TLDR: Put a damn links page on your blog! And a FOAF file if you’re especially nerdy!
Skip the rant and jump to the technical discussion of how we fix this.
A popular internet website was recently purchased by an absolute shitgoblin. Following a series of staggeringly incompetent management decisions, many of its user-people began a mass exodus, including myself. Many of these people who left found themselves in “the Fediverse,” the colloquial term for the interconnected networks of ActivityPub servers, most notably Mastodon (and its popular fork, Hometown).
Joining a new social network is always a challenge, and particularly daunting when everyone is spread out among many different neighborhoods. I saw a post where someone likened the feeling to that first day of middle school, where everyone is looking around nervously, awkwardly navigating the cafeteria with their tray in hand, looking for their people.
My initial solution was to try to get folks to update their profiles on that old social media site to include their contact info on the new one. I wrote a script to find them, and some smarter folks wrote even better ones. However, only about 20% of the folks that I follow have left such a note to make themselves findable.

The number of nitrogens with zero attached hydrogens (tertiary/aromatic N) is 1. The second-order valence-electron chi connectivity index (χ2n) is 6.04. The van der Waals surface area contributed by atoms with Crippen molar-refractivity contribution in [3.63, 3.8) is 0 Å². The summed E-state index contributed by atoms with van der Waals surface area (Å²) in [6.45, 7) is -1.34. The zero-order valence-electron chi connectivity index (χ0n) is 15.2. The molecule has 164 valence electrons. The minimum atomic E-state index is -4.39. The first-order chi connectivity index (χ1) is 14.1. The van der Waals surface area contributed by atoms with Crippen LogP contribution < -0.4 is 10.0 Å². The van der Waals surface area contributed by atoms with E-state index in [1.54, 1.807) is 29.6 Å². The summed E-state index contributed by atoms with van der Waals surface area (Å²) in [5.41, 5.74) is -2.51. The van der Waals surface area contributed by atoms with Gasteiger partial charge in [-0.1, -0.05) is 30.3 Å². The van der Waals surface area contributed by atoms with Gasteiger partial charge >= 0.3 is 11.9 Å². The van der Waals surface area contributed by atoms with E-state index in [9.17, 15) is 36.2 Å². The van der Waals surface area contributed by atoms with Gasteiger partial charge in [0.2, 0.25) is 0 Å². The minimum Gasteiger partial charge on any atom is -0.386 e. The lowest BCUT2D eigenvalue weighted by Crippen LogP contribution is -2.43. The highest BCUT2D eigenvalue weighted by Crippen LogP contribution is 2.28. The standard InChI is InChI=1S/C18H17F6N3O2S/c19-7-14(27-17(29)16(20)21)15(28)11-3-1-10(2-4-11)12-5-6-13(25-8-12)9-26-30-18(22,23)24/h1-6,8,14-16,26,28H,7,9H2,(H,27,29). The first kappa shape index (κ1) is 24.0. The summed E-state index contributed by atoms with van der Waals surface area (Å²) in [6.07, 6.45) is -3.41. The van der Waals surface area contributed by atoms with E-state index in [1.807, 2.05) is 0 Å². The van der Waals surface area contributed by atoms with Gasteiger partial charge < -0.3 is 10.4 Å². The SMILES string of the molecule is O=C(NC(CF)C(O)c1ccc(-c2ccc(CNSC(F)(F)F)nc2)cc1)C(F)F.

I also wrote a script to scrape Mastodon servers for a list of people followed by the people you follow, so you can see the most popular folks in your network you may have missed. This also was only moderately successful, though I did find nearly 200 additional folks to follow!
Here’s a partial list of the online communities I’ve been a part of over the last 25 years or so. There are probably more, but these are the ones I remember:
- IRC EFnet
- IRC Undernet
- IRC DALnet
- Yahoo Groups
- Google Wave
- Google Groups
For most of these, I was lucky to have been invited to join existing communities; in others, I deliberately built new groups. (Hello former
What this tells me is that this will not be the last upheaval of shared space. It has only gotten harder to find people online, and it’s even more challenging to stay in touch as various platforms rise and fall.